Everyone loves a clear sunny day, but have you ever looked up and wondered exactly why is the sky blue?
The answer lies in the physics of when sunlight passes through the atmosphere. The light rays are scattered in all directions as they hit the air molecules, and light at the blue end of the spectrum is scattered stronger than other colors.
Related: Earth's magnetic field: Explained
Andrew May holds a Ph.D. in astrophysics from Manchester University, U.K. For 30 years, he worked in the academic, government and private sectors, before becoming a science writer.
"To see the blue color go right by you and now you're staring into blackness, that's the thing," as William Shatner put it after his flight, trying to convey the experience he just went through. "The coloring of blue," he added.
This blackness is easy enough to understand. Unless you're looking directly at the sun, there's no reason for the sky to be illuminated at all. The real puzzle is why it's illuminated down here on the surface of the planet — a longstanding mystery that wasn't fully explained until the end of the 19th century.
The key lies in an effect known as Rayleigh scattering, after its discoverer Lord Rayleigh. This refers to the way light bounces off small particles, up to about a tenth the wavelength of the light itself — which includes the molecules making up the Earth’s atmosphere.
Rayleigh showed that longer wavelengths, corresponding to the red end of the spectrum, aren't scattered as strongly as short wavelengths like blue and violet. Of those two colors, it's the blue that dominates, partly because our eyes are more sensitive to it, and also because the sun emits less violet light to start with.
The sky isn't always blue. When the sun is low in the sky, at sunrise or sunset, it can take on a red hue. This is explained by the same physics — Rayleigh scattering — as the blueness of the sky at other times.
When we look towards the sun at sunset, we're seeing light that has traveled further through the atmosphere than when the sun is high in the sky. So most of the shorter wavelengths have been scattered away, and we just see what's left.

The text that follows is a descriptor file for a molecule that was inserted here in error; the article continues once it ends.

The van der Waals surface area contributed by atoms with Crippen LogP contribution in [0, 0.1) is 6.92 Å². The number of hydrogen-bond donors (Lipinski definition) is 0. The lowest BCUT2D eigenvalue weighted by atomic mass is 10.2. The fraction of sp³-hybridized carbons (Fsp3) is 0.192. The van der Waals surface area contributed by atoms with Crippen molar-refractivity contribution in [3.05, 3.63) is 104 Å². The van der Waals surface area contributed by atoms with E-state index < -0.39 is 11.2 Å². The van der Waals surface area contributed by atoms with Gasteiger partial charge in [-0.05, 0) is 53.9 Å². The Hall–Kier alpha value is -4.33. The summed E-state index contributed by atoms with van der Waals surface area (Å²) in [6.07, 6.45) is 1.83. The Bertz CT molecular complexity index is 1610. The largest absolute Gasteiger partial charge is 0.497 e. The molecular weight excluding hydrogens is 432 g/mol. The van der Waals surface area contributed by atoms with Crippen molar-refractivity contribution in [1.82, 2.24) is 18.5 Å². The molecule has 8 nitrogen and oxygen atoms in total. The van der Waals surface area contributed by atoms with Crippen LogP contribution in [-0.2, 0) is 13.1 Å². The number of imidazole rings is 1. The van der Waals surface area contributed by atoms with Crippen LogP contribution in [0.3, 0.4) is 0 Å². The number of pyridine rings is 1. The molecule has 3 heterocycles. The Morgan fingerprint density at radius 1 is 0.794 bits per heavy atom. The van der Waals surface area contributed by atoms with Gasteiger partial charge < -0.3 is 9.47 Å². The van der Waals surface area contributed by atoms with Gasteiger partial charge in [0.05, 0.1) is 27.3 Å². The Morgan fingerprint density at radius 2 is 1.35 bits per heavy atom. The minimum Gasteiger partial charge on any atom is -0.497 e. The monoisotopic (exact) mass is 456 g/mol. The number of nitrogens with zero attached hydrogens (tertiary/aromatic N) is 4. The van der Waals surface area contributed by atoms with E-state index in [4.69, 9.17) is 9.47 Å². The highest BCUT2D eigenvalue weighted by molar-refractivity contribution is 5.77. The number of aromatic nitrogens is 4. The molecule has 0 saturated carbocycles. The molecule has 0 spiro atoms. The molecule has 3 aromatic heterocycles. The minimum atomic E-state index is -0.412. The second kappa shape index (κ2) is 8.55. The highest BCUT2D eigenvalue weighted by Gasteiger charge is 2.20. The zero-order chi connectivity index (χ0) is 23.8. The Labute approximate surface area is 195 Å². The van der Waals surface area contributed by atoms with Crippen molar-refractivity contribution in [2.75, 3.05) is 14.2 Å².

For more information about the physics behind the Earth's atmosphere and light, check out "The Earth's Atmosphere: Its Physics and Dynamics" by Kshudiram Saha and "A Ray of Light: A Book of Science and Wonder" by Walter Wick.
- NASA, "Why Is the Sky Blue?", accessed August 2022.
- Richard Luscombe, "William Shatner in tears after historic space flight: ‘I’m so filled with emotion’", The Guardian, October 2021
- C. R .Nave, "Rayleigh Scattering" Georgia State University, accessed August 2022.
- MET Office, "Why is the sky blue?", accessed August 2022.
- MET Office, "Why is the sunset red?", accessed August 2022.
- Royal Museums Greenwich, "What makes the sky blue?", accessed August 2022.
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Andrew May holds a Ph.D. in astrophysics from Manchester University, U.K. For 30 years, he worked in the academic, government and private sectors, before becoming a science writer where he has written for Fortean Times, How It Works, All About Space, BBC Science Focus, among others. He has also written a selection of books including Cosmic Impact and Astrobiology: The Search for Life Elsewhere in the Universe, published by Icon Books.
- Scott DutfieldContributor